domingo, 23 de agosto de 2009
Petra (from πέτρα "petra", rock in Greek; Arabic: البتراء, Al-Butrā) is an archaeological site in Jordan, lying in a basin among the mountains which form the eastern flank of Arabah (Wadi Araba), the large valley running from the Dead Sea to the Gulf of Aqaba. It is famous for having many stone structures carved into the rock. The long-hidden site was revealed to the Western world by the Swiss explorer Johann Ludwig Burckhardt in 1812. It was famously described as "a rose-red city half as old as time" in a Newdigate prize-winning sonnet by John William Burgon. Burgon had not actually visited Petra, which remained accessible only to Europeans accompanied by local guides with armed escorts, until after World War I.
Rekem is an ancient name for Petra and appears in Dead Sea scrolls such as 4Q462 associated with Mount Seir. Additionally, Eusebius and Jerome (Onom. sacr. 286, 71. 145, 9; 228, 55. 287, 94) assert that Rekem was the native name of Petra, supposedly on the authority of Josephus (Antiquities iv. 7, 1~ 4, 7), Pliny the Elder and other writers identify Petra as the capital of the Nabataeans, Aramaic-speaking Semites, and the centre of their caravan trade. Enclosed by towering rocks and watered by a perennial stream, Petra not only possessed the advantages of a fortress but controlled the main commercial routes which passed through it to Gaza in the west, to Bosra and Damascus in the north, to Aqaba and Leuce Come on the Red Sea, and across the desert to the Persian Gulf.
Excavations have demonstrated that it was the ability of the Nabateans to control the water supply that led to the rise of the desert city, in effect creating an artificial oasis. The area is visited by flash floods and archaeological evidence demonstrates the Nabateans controlled these floods by the use of dams, cisterns and water conduits. Thus, stored water could be employed even during prolonged periods of drought, and the city prospered from its sale.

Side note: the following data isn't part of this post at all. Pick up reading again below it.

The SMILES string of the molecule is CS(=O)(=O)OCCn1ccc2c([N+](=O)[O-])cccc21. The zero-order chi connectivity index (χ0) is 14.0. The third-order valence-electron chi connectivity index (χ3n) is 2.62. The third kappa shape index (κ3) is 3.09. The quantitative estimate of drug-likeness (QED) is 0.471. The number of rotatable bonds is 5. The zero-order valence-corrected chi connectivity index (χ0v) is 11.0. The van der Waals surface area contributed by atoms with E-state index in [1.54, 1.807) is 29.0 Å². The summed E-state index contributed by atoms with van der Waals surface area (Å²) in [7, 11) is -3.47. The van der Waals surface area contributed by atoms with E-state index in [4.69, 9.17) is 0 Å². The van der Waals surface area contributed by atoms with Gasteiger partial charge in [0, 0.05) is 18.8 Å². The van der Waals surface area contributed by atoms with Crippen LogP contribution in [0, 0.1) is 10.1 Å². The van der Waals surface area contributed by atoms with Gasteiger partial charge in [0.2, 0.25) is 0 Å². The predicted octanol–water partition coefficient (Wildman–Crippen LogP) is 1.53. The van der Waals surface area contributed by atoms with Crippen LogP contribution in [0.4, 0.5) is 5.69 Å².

Although in ancient times Petra might have been approached from the south (via Saudi Arabia on a track leading around Jabal Haroun, Aaron's Mountain, on across the plain of Petra), or possibly from the high plateau to the north, most modern visitors approach the ancient site from the east. The impressive eastern entrance leads steeply down through a dark and narrow gorge (in places only 3-4 metres wide) called the Siq (the shaft), a natural geological feature formed from a deep split in the sandstone rocks and serving as a waterway flowing into Wadi Musa. At the end of the narrow gorge stands Petra's most elaborate ruin, Al Khazneh ("the Treasury") hewn directly out of the sandstone cliff.
A little farther from the Treasury, at the foot of the mountain called en-Nejr is a massive theatre, so placed as to bring the greatest number of tombs within view; and at the point where the valley opens out into the plain the site of the city is revealed with striking effect. Indeed, the amphitheatre has actually been cut into the hillside and into several of the tombs during its construction, rectangular gaps in the seating are still visible. Almost enclosing it on three sides are rose-coloured mountain walls, divided into groups by deep fissures, and lined with tombs cut from the rock in the form of towers.